A Voice in Common: University of Findlay Alumna Tenesha Ulrich ’02
Whether it’s used as an advocate for those with disabilities or to sing with a choir, University of Findlay alumna Tenesha Ulrich ’02, president of the Northwest Ohio Chapter of United Spinal Association, has a unique voice, and she’s not afraid to use it for anyone who might need it.
Ulrich recently returned to UF’s campus to lend her voice and help present “Media Coverage for People with Disabilities,” a forum discussing how those with various disabilities are, and more importantly, should be, represented in the media. It’s a topic that Ulrich said might be an uncomfortable one for those with little to no experience in it, and that’s why she and her colleagues and friends came up with the idea for the presentation. “Our goal is to create a safe space for people to learn and to ask questions,” she said. “Any time you can get people talking, you have to figure you’re going to reach someone.”
Back in the early part of the 21st century, Ulrich was a busy student in her last year at UF, involved with a loaded class schedule, completing the practicums required at the time, working as a waitress, and holding down another part-time job in the engineering department at a television station in Toledo. She was majoring in broadcast telecommunications, minoring in writing, and enjoying all that college life had to offer. She loved to tell stories, sing, and reap the benefits of all things creative. “I really enjoyed UF so much,” she said. “It felt intimate and there were so many opportunities.” Ulrich, who has loved to sing since she was little, even lent her voice to a musical at UF, and learned the art of “locking chords” while singing with a group.
Around three years after graduating from UF, an all-terrain vehicle accident left Ulrich with a spinal cord injury and consequent paralysis. It was obviously a life-changing occurrence, but to believe that it was an entirely negative one would be a mistake. Though the initial road was tough and she has had her fair share of challenges, Ulrich has created yet another opportunity for the direction of her life by becoming an advocate for those similarly affected. “I know many different people who have many different disabilities,” she said. “Some can’t use their hands; some their legs. Some can’t communicate very well; but, you know what? They’re all really smart, and we are all more similar to others than different. That’s part of why we do this: to show people how we are more alike than different, and how important it is to recognize that.”
As the president of the Northwest Ohio Chapter of United Spinal and with a continued interest in media, one of Ulrich’s many goals is advocating for fair representation and understanding of those with disabilities as represented by the media, thus the presentation at UF. Prior to presenting on campus, Tenesha and her colleagues participated in a zoom webinar discussing the lack of representation and the misrepresentation of disability in the media and how common it is. In it, The Ability Center of Greater Toledo and local advocates hosted a conversation with media outlets in hopes of discussing language, narrative and imagery of folks with disabilities, and educating people along the way. The discussion between several participants with various disabilities covered everything from language to identity to the access (or lack thereof) to facilities. After the video of the discussion was shown at UF, there was the opportunity for the people in attendance to ask questions. “That’s what it’s all about,” Ulrich said, “to try and get the info out there and create a safe space so people can talk about it and know that it’s okay to make mistakes and ask questions. The people in the video are from a lot of different organizations and have a lot of different perspectives, so there was quite a bit of potential to learn new things.”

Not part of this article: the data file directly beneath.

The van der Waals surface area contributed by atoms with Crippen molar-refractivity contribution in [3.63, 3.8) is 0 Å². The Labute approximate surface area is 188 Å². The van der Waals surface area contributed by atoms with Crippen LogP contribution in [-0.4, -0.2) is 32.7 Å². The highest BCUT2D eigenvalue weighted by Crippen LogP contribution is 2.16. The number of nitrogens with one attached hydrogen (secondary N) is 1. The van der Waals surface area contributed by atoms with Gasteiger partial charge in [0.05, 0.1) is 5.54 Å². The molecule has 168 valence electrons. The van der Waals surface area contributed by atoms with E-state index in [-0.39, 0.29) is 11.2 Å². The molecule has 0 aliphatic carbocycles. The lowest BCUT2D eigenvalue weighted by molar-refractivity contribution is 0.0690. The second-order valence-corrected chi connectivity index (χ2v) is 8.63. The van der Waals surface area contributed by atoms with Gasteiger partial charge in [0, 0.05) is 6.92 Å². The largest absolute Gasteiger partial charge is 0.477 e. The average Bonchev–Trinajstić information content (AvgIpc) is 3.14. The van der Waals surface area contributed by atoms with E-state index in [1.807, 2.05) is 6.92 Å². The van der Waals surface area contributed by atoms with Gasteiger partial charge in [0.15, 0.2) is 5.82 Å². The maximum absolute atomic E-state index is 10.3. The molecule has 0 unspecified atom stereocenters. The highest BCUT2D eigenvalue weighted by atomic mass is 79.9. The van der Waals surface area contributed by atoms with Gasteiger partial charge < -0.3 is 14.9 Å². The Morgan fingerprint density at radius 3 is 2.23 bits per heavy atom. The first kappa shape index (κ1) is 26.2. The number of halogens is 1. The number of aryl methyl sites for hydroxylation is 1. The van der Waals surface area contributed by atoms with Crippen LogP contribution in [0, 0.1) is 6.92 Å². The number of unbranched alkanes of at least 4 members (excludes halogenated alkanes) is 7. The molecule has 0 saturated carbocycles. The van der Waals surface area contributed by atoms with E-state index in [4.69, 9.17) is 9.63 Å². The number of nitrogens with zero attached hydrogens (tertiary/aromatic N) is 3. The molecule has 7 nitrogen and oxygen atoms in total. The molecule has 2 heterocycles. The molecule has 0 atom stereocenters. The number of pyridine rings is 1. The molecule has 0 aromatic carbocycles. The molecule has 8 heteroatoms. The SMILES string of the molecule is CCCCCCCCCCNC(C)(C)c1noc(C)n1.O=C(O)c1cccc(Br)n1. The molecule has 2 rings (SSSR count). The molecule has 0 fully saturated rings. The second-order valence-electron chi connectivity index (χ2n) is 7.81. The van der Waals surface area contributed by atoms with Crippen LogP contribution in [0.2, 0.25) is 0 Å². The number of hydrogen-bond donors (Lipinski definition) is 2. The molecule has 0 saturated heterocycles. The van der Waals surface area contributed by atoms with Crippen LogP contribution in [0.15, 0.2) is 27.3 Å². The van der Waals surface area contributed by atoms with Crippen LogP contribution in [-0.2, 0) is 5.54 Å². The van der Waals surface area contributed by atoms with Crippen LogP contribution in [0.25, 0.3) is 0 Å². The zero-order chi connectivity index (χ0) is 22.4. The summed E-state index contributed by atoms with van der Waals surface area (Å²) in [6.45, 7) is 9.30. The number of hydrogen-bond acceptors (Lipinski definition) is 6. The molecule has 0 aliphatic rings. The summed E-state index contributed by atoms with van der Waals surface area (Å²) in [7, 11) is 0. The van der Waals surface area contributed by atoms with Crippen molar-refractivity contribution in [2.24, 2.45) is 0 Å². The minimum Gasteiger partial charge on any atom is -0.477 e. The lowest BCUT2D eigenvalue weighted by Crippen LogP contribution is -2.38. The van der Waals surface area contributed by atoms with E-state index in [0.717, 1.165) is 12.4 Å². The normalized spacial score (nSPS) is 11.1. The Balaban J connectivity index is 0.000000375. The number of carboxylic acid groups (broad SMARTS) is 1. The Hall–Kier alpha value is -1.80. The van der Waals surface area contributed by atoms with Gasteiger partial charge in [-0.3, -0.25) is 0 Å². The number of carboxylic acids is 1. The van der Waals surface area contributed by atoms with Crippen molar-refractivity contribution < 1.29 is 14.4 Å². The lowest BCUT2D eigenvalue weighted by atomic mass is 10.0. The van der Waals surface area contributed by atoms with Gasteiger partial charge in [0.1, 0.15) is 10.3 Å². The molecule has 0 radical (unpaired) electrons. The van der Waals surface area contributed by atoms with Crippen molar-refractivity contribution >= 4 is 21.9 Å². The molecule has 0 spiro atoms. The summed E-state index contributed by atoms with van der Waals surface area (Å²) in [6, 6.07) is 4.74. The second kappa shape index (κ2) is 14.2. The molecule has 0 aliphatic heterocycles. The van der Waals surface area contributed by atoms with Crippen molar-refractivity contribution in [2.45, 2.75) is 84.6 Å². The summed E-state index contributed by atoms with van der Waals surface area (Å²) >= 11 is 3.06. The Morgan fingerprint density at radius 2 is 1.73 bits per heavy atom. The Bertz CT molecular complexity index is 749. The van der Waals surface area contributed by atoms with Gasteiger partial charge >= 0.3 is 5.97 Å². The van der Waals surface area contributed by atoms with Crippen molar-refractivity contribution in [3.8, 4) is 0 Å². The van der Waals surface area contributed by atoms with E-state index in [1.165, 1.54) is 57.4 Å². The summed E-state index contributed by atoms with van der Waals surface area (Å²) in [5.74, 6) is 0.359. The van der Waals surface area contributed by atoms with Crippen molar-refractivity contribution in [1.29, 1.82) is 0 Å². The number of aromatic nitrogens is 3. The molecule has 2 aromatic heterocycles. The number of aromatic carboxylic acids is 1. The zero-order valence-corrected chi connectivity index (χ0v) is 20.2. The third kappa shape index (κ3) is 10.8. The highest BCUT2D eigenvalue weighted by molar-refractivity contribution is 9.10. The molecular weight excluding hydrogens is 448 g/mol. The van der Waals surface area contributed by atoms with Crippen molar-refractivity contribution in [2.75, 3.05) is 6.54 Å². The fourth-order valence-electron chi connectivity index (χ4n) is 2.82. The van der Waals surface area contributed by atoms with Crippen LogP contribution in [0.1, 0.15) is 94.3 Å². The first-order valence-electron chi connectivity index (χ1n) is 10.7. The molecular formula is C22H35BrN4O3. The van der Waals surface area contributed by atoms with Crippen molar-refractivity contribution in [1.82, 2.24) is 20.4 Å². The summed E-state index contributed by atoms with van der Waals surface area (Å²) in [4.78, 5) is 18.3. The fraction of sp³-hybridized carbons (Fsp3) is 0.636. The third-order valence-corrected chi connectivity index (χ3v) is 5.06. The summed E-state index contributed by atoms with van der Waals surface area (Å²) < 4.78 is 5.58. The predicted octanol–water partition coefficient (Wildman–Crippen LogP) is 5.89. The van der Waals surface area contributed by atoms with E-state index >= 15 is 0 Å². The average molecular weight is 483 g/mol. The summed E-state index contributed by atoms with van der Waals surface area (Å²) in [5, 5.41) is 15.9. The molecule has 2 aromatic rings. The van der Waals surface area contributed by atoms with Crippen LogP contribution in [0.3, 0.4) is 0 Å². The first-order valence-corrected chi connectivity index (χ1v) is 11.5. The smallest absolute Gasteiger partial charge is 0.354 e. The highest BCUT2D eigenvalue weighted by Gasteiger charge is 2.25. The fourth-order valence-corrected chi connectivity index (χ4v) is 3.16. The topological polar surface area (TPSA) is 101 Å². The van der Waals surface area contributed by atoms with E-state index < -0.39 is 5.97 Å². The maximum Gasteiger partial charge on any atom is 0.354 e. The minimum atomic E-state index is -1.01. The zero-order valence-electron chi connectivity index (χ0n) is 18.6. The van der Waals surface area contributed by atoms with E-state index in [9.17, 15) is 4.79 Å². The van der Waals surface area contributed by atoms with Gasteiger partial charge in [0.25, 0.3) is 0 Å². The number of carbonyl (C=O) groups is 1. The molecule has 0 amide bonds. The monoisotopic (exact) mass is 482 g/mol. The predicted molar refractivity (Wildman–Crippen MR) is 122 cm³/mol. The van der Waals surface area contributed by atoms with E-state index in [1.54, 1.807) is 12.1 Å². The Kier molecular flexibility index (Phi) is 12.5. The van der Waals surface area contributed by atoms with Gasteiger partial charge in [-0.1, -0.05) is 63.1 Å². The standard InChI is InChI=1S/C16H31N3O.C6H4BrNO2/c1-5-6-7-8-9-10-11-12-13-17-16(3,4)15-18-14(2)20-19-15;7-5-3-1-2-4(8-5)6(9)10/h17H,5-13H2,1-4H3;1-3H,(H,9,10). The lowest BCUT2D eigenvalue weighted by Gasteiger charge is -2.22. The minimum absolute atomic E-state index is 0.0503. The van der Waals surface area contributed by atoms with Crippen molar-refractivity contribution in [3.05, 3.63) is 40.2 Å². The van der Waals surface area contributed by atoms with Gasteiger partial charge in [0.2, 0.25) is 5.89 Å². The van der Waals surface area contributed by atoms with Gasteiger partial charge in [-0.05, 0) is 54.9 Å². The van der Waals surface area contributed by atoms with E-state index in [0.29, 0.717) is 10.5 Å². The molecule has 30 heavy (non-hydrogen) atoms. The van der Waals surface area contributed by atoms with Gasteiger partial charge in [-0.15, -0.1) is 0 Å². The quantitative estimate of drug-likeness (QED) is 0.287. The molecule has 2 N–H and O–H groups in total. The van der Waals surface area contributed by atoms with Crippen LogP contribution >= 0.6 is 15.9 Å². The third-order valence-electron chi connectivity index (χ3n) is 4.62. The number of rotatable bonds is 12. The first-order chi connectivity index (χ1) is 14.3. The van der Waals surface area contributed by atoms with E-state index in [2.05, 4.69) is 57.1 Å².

One of the more important things that Ulrich, who successfully advocated for the elevator in Egner Center for the Performing Arts on campus, wants people to know about herself and others who use wheelchairs is that language and terminology matters. “There was a story that a reporter did once, and she contacted me for my input,” she said. “It was about a wheelchair tennis group. They did a wonderfully empowering story, but in it, they used the word ‘wheelchair-bound.’ That’s a hot button word for me, because when I was in the hospital after my accident, I was in a bed for two months. When I got my wheelchair, that was my freedom. In my eyes, it was the opposite of being bound. So, it’s important how things are phrased.”
That’s what Ulrich and her friends in advocacy ask of all of us. Think of commonalities. Think of personalities and intelligence. Think of talents. Think of the voice that we all have in common; a voice that some, like Tenesha Ulrich, are exceptionally gifted at using for the greater good. “We just have to keep trying,” she said. “And if there’s something I can do, I’m going to do it. We can all make a difference if we just keep trying.”